At first, I didn’t understand why I was asked to review Uncanny Valley, Anna Wiener’s memoir about working for Bay Area start-ups in the 2010s. Ms Wiener reports on technology for The New Yorker; I’ve only written about technology to say that I think social media is very bad. I’m much more interested in metafiction than metadata, not least because I’m confident I can explain what metafiction is.
But when I started reading, I realised that former liberal arts majors who halfheartedly resist the app-enabled future are the intended audience for this book. Ms Wiener was, and maybe still is, one of us; far from seeking to disabuse civic-minded techno-sceptics of our views, she is here to fill out our worst-case scenarios with shrewd insight and literary detail. It isn’t that those of us with skill sets as soft as our hearts don’t need to know what’s going on in “the ecosystem,” as those “high on the fumes of world-historical potential” call Silicon Valley. It’s more that everything over there is as absurdly wrong as we imagine. “Tone = DOOM,” I wrote in the margins, and that was before an up-and-coming CEO introduces Ms Wiener, a new hire, to his favourite dictatorially motivational phrase: “Down for the Cause” (DFTC).
Is it weird that a CEO can be considered up-and-coming? Yes, but of course everything about the new nearly normal is weird, and Ms Wiener is a droll yet gentle guide. Uncanny Valley begins across the country, where 25-year-old Ms Wiener is a low-paid assistant at a small New York literary agency, “oblivious to Silicon Valley, and contentedly so.” “I did not know that it was nearly impossible to use the internet at all without enriching the online superstore or its founder,” she writes. “I only knew that I was expected to loathe both, and I did — loudly, at any opportunity, and with righteous indignation.”
She comes across an article about an e-reading start-up promising “to bring a revolution to book publishing” — one of several proposed “Netflix for books” projects that have thankfully failed to achieve Netflix-level success. Despite suspecting “a lot of fine print,” she finds herself intrigued as much by the possibility of a not-so-bleak future for the publishing industry as by the prospect of making more than $30,000 a year (no benefits). After a “series of ambiguous and casual interviews,” she accepts a three-month trial position, to the consternation of her publishing friends, who see the e-book start-up as the enemy.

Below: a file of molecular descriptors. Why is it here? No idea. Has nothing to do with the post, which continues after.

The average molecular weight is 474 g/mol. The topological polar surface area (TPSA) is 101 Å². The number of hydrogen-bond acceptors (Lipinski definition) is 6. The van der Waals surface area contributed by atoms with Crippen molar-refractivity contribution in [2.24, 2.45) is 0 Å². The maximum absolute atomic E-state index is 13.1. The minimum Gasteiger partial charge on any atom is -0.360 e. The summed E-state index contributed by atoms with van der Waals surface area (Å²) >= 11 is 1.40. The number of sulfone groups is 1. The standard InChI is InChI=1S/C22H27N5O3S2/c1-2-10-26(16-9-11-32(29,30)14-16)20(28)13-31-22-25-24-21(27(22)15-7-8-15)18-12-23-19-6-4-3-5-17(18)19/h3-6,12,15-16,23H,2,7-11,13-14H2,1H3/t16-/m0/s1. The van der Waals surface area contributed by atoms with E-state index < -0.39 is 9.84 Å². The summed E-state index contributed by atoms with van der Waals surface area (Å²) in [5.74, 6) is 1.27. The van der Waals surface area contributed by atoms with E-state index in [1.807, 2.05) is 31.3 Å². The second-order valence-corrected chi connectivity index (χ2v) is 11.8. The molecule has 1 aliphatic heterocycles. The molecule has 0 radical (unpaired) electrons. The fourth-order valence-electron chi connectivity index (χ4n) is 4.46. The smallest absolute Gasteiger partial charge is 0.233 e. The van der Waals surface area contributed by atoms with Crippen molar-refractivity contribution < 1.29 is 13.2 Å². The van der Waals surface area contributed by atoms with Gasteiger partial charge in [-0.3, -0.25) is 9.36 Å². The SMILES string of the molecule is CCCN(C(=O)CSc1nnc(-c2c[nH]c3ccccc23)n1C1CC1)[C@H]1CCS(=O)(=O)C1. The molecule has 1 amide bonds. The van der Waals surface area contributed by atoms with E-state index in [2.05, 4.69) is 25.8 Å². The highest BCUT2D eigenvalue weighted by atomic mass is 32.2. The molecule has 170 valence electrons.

Ms Wiener frequently emphasises that, at the time, she didn’t realise all these buoyant 25-year-olds in performance outerwear were leading mankind down a treacherous path. She also sort of does know all along. Luckily, the tech industry controls the means of production for excuses to justify a fascination with its shiny surfaces and twisted logic. She reads the blogs. “It was easier,” she writes, “to fabricate a romantic narrative than admit I was ambitious — that I wanted my life to pick up momentum, go faster.” Even two-thirds of the way through the book, when Ms Wiener, by now established in San Francisco, is poised to “scale” by taking a customer-support job at a cutesily branded “open source start-up” she has not yet realised her “personal pathology” is a widespread affliction. An “entire culture had been seduced” by “ambitious, aggressive, arrogant young men from America’s soft suburbs.”
Back in New York, when her trial period at the e-book start-up ends, she’s not asked to continue. Nevertheless, her bosses help her find a new job out West, on the customer-support team of a data-analytics start-up founded by college dropouts that is hyped in tech-world parlance as “a rocket ship” and “the next unicorn.” She finds the analytics start-up’s bizarre interview questions infuriating (“‘How would you describe the internet to a medieval farmer?’ asked the sales engineer, opening and closing the pearl snaps on his shirt, sticking his hand thoughtfully down the back of his own waistband”).
Yet for every “rationalist” she also meets an earnest, talented person who is almost certainly not evil, maybe. On “a microblogging platform,” she picks a fight with a start-up founder whom she sees arguing that books should be shorter so people can learn faster; in response, he invites her to lunch. They become unlikely friends, and he becomes “one of the youngest self-made billionaires.” Another friend, a software developer, claims to have leaked a set of documents that served as “an indictment of undemocratic activity perpetrated by the very rich.” So much around her is heady and amazing, and not only because she takes MDMA sometimes.
The real strength of Uncanny Valley comes from Ms Wiener’s careful parsing of the complex motivations and implications that fortify this new surreality at every level, from the individual body to the body politic. By the end of the book, she shows that technologists are not interested in “systems” thinking only because it can fix what’s broken; they are “settling into newfound political power,” with armies of trolls now serving as foot soldiers in what founders call a “war” for market share.
Being skilled at deconstruction is a disadvantage for a customer-support specialist hoping to find “meaning” in her work, and for a millennial who values moving through the world with a clear sense of right and wrong. For a writer, though, it’s a pickaxe, and we’re living through a gold rush, as they might say in San Francisco.